We found that when volunteers were performing the demanding visual task, they were unable to hear sounds that they would normally hear, said study co-author Maria Chait from University College London (UCL).

Researchers examined brain scans of 13 volunteers to find that when they were engaged in a demanding visual task, the brain response to sound was significantly reduced. The brain scans showed that people were not only ignoring or filtering out the sounds, they were not actually hearing them in the first place," Chait added.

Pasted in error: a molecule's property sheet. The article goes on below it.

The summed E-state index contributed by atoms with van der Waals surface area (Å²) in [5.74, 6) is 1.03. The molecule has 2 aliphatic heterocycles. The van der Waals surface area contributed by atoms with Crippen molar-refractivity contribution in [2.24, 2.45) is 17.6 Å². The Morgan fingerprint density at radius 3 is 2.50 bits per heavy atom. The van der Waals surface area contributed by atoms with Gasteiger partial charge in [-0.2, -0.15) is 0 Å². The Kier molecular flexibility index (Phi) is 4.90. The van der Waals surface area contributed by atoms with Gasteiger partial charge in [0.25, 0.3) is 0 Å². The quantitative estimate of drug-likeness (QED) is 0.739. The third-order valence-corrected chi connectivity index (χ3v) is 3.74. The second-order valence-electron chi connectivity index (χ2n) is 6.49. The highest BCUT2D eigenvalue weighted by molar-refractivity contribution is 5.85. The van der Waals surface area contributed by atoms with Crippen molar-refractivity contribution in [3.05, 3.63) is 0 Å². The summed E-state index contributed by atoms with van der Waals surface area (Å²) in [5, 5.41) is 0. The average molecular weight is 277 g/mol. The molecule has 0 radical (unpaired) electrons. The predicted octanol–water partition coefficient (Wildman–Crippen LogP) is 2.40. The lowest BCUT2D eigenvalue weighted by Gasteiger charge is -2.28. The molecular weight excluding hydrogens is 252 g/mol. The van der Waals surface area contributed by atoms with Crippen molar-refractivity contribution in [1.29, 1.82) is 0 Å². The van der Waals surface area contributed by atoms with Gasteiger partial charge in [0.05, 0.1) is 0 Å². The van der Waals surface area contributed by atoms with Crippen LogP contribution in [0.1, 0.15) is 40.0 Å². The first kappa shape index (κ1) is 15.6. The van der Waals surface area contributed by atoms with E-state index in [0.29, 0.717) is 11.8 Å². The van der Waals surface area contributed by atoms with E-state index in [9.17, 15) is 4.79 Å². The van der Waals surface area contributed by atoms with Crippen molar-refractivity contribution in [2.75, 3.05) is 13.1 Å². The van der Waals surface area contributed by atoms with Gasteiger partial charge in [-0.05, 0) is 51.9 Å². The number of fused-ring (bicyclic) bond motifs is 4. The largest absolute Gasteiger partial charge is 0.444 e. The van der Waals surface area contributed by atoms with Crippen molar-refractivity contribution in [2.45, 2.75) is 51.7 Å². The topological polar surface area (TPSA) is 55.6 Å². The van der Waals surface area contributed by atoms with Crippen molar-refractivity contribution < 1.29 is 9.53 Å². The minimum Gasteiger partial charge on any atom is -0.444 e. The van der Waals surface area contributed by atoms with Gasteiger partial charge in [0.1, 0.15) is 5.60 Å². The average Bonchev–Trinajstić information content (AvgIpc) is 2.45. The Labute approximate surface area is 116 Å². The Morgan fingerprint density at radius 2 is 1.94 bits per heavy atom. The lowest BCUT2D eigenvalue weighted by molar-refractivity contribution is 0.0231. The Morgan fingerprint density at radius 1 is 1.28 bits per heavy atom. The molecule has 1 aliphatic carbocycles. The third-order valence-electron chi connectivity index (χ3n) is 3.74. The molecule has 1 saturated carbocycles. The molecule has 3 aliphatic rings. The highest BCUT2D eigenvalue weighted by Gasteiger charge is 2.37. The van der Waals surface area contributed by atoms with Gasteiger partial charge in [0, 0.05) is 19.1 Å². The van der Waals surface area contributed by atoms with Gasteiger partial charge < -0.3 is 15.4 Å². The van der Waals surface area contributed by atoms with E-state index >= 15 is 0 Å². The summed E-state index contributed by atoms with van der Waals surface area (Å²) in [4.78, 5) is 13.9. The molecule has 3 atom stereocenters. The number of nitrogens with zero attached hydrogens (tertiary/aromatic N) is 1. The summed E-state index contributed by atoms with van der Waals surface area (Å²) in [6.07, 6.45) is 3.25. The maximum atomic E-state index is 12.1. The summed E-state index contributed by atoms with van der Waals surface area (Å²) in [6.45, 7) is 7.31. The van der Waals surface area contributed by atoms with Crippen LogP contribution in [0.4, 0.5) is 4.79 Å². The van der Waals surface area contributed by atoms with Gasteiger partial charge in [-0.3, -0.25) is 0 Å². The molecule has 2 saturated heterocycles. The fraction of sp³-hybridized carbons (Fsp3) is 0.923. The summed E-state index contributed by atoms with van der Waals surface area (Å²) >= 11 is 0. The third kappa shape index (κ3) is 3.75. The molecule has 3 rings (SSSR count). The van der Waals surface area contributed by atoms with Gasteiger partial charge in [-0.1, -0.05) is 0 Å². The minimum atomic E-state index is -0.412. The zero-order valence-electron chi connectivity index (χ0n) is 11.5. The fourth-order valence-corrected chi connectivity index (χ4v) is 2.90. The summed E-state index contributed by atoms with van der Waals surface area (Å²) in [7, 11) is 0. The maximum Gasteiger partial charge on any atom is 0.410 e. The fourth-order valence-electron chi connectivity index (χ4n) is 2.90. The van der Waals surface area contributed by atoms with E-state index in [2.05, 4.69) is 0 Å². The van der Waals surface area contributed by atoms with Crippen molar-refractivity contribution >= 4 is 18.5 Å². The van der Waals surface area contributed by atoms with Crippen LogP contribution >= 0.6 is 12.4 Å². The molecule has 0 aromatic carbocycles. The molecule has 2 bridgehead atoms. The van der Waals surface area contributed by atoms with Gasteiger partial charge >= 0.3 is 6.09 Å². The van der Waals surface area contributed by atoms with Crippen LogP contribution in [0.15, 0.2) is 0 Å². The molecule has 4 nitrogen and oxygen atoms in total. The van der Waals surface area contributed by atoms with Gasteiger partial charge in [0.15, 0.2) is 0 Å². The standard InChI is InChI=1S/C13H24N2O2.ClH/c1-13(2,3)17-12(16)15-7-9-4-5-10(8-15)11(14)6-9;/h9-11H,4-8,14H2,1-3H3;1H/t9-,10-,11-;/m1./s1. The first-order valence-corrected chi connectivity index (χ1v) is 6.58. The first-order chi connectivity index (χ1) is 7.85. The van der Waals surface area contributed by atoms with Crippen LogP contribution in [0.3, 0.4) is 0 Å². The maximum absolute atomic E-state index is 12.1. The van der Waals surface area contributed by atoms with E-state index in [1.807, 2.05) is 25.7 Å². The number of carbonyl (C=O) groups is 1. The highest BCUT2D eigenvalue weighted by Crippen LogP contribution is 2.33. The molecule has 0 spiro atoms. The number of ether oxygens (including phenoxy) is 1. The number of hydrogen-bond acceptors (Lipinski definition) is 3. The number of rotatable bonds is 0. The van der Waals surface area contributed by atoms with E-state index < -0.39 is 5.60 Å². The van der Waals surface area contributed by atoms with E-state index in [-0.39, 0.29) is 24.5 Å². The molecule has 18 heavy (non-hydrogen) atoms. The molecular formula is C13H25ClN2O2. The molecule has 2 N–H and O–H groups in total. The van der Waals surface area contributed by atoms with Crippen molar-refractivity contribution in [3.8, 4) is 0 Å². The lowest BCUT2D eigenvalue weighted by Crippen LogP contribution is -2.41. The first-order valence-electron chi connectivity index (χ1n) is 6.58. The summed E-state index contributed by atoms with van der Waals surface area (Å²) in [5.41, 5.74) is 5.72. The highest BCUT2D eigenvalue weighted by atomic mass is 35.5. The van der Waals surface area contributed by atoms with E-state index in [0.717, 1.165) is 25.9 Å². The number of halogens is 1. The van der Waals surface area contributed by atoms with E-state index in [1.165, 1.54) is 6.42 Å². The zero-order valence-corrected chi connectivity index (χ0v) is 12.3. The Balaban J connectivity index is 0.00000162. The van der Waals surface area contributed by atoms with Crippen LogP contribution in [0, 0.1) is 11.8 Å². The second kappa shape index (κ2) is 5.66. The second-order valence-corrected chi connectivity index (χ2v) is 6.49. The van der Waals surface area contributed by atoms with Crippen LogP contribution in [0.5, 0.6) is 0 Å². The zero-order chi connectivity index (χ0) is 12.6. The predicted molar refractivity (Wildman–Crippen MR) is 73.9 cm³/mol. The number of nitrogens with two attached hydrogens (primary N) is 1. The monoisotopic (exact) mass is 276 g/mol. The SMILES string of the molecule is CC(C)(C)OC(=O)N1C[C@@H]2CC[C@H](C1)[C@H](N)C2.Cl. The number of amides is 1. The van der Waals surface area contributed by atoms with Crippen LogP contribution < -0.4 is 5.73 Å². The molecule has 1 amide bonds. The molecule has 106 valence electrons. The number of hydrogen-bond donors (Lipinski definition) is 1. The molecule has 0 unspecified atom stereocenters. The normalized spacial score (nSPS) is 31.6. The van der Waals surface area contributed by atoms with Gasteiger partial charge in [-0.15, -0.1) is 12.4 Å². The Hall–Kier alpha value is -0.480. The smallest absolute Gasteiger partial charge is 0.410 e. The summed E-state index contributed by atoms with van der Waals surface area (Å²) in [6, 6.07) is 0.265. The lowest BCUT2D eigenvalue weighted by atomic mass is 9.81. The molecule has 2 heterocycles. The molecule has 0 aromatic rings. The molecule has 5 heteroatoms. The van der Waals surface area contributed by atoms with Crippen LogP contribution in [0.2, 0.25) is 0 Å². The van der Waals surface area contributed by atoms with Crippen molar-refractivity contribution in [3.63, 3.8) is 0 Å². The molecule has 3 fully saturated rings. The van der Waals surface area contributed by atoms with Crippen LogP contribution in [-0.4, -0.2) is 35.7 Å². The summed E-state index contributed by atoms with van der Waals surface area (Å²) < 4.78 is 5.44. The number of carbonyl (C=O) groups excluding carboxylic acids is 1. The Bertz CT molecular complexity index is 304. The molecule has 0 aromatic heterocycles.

The phenomenon of 'in attentional deafness', where we fail to notice sounds when concentrating on other things, has more serious implications in situations such as the operating theater, where a surgeon concentrating on their work might not hear the equipment pedestrians engaging with their phone, for example texting while walking, are also prone to in attentional deafness. The study was published in the Journal of Neuroscience.

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